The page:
# Tag Info

30

An oracle (at least in this context) is simply an operation that has some property that you don't know, and are trying to find out. The term "black box" is used equivalently, to convey the idea that it's just a box that you can't see inside, and hence you don't know what it's doing. All you know is that you can supply inputs and receive outputs. In the ...

25

The function $f$ is simply an arbitrary boolean function of a bit string: $f\colon \{0,1\}^n \to \{0,1\}$. For applications to breaking cryptography, such as , , or , this is not actually a ‘database lookup’, which would necessitate storing the entire database as a quantum circuit somehow, but rather a function such as \begin{equation*} x \...

10

Apply it twice: $$O_xO_x|i\rangle|b\rangle=O_x|i\rangle|b\oplus x_i\rangle=|i\rangle|b\oplus x_i\oplus x_i\rangle=|i\rangle|b\rangle$$ Hence, $O_x$ is its own inverse, and therefore reversible. To prove unitarity, it makes more sense to prove that $O_x$ has eigenvectors $$|i\rangle(|0\rangle+|1\rangle)\quad\text{and}\quad|i\rangle(|0\rangle-|1\rangle)$$ ...

10

There are two questions here. The first asks how you might actually implement this in code, and the second asks what's the point if you know which oracle you're passing in. Implementation Probably the best way is to create a function IsBlackBoxConstant which takes the oracle as input, then runs the Deutsch Oracle program to determine whether it is constant....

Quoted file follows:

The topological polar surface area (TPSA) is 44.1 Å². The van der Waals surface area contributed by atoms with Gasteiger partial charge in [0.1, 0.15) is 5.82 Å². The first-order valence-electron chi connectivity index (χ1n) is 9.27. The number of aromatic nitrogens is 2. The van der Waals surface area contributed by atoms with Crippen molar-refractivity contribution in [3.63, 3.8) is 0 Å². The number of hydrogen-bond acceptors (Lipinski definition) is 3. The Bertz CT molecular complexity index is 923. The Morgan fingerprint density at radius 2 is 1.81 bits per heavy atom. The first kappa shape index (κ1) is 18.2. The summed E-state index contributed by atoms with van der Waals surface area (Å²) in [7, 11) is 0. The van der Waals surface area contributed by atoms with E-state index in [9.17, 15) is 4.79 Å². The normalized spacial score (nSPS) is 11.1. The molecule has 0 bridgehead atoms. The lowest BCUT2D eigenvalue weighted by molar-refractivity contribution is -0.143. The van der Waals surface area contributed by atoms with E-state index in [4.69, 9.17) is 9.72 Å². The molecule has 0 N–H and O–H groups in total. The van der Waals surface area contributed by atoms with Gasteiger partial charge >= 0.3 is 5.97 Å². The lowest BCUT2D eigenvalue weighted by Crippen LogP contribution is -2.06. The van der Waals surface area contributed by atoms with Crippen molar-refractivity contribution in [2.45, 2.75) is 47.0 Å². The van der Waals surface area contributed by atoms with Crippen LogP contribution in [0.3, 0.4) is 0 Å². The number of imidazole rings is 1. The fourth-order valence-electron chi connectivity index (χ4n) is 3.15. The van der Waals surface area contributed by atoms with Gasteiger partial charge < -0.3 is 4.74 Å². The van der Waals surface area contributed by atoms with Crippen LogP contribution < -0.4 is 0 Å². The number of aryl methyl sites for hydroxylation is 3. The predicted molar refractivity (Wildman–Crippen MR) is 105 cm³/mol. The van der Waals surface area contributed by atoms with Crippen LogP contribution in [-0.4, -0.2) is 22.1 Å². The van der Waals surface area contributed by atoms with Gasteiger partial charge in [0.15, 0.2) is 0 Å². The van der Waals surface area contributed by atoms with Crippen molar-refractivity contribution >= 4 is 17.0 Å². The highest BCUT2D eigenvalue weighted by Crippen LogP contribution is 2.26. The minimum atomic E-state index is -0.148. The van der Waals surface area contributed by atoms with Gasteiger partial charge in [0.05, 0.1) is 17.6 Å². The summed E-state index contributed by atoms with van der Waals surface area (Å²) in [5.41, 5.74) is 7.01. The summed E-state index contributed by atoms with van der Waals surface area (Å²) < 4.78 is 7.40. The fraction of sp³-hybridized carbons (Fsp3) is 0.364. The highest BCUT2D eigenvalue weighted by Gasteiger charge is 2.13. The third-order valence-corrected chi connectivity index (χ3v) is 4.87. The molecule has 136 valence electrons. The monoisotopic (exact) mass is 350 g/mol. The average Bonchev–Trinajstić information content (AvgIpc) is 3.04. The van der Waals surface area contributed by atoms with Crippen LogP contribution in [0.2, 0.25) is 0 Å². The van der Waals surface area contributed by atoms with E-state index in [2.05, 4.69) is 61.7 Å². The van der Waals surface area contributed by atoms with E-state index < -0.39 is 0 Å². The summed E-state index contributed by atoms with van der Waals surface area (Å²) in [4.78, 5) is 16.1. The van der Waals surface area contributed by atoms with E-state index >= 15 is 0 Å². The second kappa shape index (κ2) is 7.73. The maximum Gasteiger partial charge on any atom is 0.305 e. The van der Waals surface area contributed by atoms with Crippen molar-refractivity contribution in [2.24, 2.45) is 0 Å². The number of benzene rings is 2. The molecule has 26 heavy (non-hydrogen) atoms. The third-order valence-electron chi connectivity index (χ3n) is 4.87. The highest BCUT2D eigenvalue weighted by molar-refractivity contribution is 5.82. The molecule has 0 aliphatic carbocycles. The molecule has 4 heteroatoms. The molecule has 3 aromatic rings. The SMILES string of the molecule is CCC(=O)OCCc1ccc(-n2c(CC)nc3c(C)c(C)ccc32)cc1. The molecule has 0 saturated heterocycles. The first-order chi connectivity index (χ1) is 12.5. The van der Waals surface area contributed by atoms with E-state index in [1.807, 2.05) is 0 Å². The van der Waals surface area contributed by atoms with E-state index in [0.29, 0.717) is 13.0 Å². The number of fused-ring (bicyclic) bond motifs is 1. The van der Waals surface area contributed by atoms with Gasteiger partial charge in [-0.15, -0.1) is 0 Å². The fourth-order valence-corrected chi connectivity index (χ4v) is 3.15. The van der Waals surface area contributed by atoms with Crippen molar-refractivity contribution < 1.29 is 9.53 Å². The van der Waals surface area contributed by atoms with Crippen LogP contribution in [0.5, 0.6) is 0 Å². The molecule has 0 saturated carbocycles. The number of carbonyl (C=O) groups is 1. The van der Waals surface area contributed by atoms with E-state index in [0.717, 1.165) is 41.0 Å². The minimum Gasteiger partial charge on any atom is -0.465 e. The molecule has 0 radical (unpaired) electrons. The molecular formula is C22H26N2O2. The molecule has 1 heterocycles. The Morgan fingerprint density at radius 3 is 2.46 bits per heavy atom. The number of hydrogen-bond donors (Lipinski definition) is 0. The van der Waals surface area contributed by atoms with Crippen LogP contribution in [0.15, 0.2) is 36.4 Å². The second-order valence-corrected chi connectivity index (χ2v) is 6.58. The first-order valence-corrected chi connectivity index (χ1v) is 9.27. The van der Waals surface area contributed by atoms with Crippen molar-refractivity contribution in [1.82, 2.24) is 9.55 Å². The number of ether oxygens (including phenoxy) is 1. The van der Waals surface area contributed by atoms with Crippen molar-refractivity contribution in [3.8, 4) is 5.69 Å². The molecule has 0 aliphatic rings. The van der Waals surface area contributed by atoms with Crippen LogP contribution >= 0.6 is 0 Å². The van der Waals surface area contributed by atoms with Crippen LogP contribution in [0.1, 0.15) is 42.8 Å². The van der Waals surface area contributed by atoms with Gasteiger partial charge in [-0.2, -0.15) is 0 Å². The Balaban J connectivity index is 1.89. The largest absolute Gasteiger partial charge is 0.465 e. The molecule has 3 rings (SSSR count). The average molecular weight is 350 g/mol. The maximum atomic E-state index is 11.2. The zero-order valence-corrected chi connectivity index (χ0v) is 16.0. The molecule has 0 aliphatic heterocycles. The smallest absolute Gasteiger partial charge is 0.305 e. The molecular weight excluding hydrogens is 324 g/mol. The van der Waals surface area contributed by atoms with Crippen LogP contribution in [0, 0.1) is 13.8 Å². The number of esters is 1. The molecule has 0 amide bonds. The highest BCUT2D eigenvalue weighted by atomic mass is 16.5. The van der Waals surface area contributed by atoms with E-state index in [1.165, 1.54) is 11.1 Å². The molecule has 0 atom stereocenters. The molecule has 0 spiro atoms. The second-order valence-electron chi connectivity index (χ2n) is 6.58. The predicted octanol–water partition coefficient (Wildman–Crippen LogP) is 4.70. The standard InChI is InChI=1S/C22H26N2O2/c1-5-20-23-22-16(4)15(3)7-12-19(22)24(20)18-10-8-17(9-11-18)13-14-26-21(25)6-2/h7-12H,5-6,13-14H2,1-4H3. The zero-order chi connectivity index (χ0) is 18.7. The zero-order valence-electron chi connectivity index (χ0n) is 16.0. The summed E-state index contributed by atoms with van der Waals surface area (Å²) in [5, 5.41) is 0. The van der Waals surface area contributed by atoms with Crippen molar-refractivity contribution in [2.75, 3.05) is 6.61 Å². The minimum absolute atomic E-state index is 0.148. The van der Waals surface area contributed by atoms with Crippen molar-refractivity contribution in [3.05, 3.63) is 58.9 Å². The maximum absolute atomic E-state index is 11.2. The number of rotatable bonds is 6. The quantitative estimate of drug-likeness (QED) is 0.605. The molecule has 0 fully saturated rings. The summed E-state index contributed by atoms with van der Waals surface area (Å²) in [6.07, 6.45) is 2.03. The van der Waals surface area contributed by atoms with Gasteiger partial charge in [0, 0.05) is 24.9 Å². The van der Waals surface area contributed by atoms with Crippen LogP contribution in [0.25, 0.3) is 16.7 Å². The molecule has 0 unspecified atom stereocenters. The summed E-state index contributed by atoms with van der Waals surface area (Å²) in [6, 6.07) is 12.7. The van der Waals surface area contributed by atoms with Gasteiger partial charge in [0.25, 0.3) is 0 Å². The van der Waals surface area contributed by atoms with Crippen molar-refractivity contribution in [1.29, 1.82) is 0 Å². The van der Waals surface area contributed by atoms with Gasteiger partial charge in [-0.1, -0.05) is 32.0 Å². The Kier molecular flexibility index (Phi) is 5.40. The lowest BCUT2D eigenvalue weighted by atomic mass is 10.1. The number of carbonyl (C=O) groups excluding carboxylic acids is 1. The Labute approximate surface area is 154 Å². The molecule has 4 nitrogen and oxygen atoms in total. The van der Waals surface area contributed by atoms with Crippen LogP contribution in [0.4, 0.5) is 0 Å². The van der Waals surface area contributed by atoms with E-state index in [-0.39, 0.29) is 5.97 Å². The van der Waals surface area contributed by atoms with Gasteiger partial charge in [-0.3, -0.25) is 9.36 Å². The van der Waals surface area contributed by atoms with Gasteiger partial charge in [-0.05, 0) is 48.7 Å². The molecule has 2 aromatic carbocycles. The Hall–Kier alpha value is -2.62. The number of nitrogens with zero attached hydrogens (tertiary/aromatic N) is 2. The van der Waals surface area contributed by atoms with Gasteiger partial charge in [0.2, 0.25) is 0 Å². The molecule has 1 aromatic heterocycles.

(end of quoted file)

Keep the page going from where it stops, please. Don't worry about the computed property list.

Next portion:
8

The simplest solution is to use an ancilla in the $|+\rangle$ state. Swap that ancilla for the oracle's output qubit, conditioned on the control qubit being false, before and after applying the oracle. Since toggling the $|+\rangle$ state has no effect, this deactivates the oracle when the control is set. Here's this technique applied to a simple comparison ...

7

There are different ways to achieve that, my favorite is probably this one: The oracle you describe above is just a classical function ("True if my bitstring is 101 or 110") converted to a quantum phase flip. So essentially you only have to build a circuit that implements that classical logic plus some gates to do the phase flip. Option A: Via ...

6

A lot of explanations of Grover's search suffer from the common issue of claiming it's a database search or, worse yet, looking for a hardcoded element. (You have examples of both in your question, so you've already noticed this!) In reality Grover's search is best thought of as a way of searching for an element that satisfies a certain condition, i.e., ...

6